Pieces of pottery, glass and cut nails have been found at the site of the former Garraway homestead at Camp Shelby. Photo credit WDAM.
CAMP SHELBY, MS (WDAM) -
Some archaeologists at Camp Shelby have excavated an important historical site on post that was occupied decades before the first soldier ever trained there.
They have conducted digs at an antebellum estate that was built by Solomon Garraway, a settler who moved to Perry County from Georgia in the 1830's.
"This is the first antebellum site that's been excavated at Camp Shelby," said Rita McCarty, manager of the cultural resources program for the Mississippi National Guard.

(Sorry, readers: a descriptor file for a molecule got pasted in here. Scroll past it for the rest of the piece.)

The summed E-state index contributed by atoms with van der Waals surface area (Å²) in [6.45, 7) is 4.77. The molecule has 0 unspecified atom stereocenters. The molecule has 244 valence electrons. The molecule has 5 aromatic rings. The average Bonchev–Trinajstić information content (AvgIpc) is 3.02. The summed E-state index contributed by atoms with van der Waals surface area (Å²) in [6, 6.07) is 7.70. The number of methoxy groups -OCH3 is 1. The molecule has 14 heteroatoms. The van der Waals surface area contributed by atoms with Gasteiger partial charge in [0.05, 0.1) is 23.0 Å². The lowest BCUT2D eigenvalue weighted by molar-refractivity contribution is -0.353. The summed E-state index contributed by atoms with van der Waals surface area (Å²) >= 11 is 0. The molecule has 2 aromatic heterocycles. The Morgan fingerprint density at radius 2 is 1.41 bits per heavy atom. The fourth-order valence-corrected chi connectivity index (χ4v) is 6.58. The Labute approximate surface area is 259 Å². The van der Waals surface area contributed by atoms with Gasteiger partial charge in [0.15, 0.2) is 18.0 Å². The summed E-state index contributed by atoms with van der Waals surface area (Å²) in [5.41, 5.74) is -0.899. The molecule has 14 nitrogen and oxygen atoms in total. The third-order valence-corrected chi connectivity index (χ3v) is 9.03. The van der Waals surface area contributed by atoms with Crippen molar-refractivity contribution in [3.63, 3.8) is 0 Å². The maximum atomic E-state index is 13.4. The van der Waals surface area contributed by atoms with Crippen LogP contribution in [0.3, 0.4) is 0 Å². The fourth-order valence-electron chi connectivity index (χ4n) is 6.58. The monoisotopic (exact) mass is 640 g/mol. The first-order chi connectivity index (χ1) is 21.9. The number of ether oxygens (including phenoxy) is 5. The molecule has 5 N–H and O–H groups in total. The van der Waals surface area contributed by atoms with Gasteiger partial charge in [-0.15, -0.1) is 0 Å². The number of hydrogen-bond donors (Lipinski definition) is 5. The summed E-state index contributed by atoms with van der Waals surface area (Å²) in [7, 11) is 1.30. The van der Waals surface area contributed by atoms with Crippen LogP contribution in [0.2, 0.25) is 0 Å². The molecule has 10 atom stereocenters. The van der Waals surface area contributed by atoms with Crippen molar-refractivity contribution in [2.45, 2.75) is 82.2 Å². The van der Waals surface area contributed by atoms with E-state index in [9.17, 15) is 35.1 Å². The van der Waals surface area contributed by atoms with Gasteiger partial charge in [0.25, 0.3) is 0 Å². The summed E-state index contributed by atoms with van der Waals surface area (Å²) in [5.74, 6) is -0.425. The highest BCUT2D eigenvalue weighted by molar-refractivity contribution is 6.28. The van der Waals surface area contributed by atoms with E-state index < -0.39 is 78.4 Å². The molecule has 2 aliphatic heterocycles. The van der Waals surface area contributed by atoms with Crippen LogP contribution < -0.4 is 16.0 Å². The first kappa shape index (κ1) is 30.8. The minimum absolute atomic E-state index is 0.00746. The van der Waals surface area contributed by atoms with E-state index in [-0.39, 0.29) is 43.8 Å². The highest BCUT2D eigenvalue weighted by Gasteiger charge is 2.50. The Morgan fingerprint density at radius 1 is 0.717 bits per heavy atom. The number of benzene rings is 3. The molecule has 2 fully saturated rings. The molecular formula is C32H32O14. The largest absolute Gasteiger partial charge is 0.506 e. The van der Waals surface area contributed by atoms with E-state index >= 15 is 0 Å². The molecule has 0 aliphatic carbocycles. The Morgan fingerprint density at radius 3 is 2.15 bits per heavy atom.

The land has belonged to Camp Shelby since the 1930's and is used for training.
Several organizations and schools have been assisting with the excavation.
So far, it has yielded pieces of pottery, cut nails and other pre-Civil War items.
"This is kind of filling in the gaps of the history of Camp Shelby," McCarty said. "You have Native Americans, then the next occupations would have been the antebellum period. Then you have the post-bellum, which we have a good many sites that date after the Civil War."
Garraway and many of his descendants are buried at a cemetery near the homestead site that belongs to the family.
A great, great grandson of Garraway is assisting with the excavation.